Thirdly the other story is legend of the lord of Dunraven castle even further down the coast was secretly engaging in wrecking of ships in the Bristol channel. He would with lanterns lure ships to sail onto rocks and plunder them and murder survivors. He had done this for many years and had become very rich and powerful. But he had his come comeuppance came when finally he wrecked ship carrying a ship with his only son coming back from America. And when he went plunder a bloated corpse by the shore he turned him over and discovered it was his son.

    So you have 2 unrelated factual locations and stories mixed with legends presented in a way as if they part of some thing else.

    Some thing to be aware of when reading into these newspaper stories.

    Kanacki

  3. #3
    cr
    May 2005
    Drake, Costa Rica
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    great post

    Bill

  4. #4

    Mar 2015
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    Here is picture of Worm's head below.

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    Here is close up of the entrance. Below



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    Kanacki
    Last edited by KANACKI; Apr 19, 2019 at 09:43 AM.

  5. #5
    Charter Member

    Jan 2004
    near munich
    Goldpic,XP ,
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    There is this little book called " The Gower Coast" by George Edmunds ,from 1979 and it menition´s the Worms Head Cave and the "Dollar Ship " Story´s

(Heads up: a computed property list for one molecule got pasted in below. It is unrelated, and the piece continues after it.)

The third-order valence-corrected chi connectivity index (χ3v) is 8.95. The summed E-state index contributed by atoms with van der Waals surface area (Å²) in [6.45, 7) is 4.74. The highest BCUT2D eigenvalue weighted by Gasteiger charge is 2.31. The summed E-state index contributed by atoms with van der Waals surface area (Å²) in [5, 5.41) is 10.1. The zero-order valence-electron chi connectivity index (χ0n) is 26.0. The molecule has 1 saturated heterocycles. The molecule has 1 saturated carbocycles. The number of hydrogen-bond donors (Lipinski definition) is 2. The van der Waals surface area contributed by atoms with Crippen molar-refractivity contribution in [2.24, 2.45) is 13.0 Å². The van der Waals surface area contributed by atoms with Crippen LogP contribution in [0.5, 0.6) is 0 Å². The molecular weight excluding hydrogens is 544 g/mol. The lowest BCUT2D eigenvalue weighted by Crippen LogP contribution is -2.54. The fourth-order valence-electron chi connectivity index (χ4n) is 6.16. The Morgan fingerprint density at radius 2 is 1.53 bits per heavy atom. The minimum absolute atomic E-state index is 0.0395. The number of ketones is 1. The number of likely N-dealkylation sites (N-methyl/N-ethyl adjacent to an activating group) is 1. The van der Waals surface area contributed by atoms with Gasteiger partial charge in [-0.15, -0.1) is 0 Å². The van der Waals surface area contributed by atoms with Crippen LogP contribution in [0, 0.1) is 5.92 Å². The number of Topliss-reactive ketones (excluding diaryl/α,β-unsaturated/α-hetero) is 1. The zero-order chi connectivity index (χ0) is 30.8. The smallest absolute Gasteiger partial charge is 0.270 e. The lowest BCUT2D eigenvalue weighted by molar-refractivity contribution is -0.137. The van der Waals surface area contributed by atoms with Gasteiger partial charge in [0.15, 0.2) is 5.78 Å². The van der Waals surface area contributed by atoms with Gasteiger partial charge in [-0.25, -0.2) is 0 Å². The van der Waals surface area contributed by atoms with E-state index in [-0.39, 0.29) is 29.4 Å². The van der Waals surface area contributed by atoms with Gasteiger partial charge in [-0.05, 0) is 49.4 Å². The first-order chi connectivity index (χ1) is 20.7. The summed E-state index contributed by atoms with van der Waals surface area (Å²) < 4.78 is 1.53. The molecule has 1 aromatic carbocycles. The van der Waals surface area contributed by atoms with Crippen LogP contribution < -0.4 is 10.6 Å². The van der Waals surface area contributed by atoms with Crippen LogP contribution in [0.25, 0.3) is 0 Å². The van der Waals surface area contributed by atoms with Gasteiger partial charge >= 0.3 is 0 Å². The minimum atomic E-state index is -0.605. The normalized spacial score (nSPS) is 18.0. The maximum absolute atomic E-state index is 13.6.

Including a map of the Coastline with caves , Churches and Curiosities, plenty of photos as well
    Have a nice eastern
    grantler

  6. #6

    Mar 2015
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    Quote Originally Posted by grantler View Post
    There is this little book called " The Gower Coast" by George Edmunds ,from 1979 and it menition´s the Worms Head Cave and the "Dollar Ship " Story´s
    Including a map of the Coastline with caves , Churches and Curiosities, plenty of photos as well
    Have a nice eastern
    grantler
    Hello Bill and Grantler Quite an interesting book. Some amazing little gems hidden in nooks and crannies along the Gower coast there.

    This old medieval dovecote built hidden away among the cliffs below is another.

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    Inside a little disappointing but you niches where pigeons used to roost. Back in the olden days pigeons was source of food.

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    Kanacki

  7. #7

    Mar 2015
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    Here is coin reputed to be from the coins found in 1833 all in poor condition as seas have pounded them like well worn peoples.

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    They was found on part of beach called Diles Dike allegedly coins can still be found during the lowest tides of year after a big storm. Apparently I do not know if its true or not the fun police prohibits detecting on beach? Or rumors spreed by other detectors to stop their hunting ground being flooded with detectors during summer? However I find it unusual because usually in UK they are quite liberal about metal detecting.

    Here is the beach below. Diles dike is about two thirds up the beach. Worms head is the point in the distance. there is the remains of a wooden shipwreck in the for ground unrelated to the dollar ship.

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    Kanacki

  8. #8

    Dec 2003
    Western Schuylkill County
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    Thanks ! Interesting Additions & Corrections

  9. #9

    Mar 2015
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    Hello All

    Poking around the coast does have it rewards on occasion.

    Derek Eveleigh, 79, kept one of Wales’ biggest ever Roman coin discoveries under wraps after finding two buried pots in a sheep-filled field at Sully island, Vale of Glamorgan in 2008. The pots contained nearly 6,000 copper alloy coins worth £55,000. The metal detectorist told no-one about his discovery until the coins were declared as treasure months later.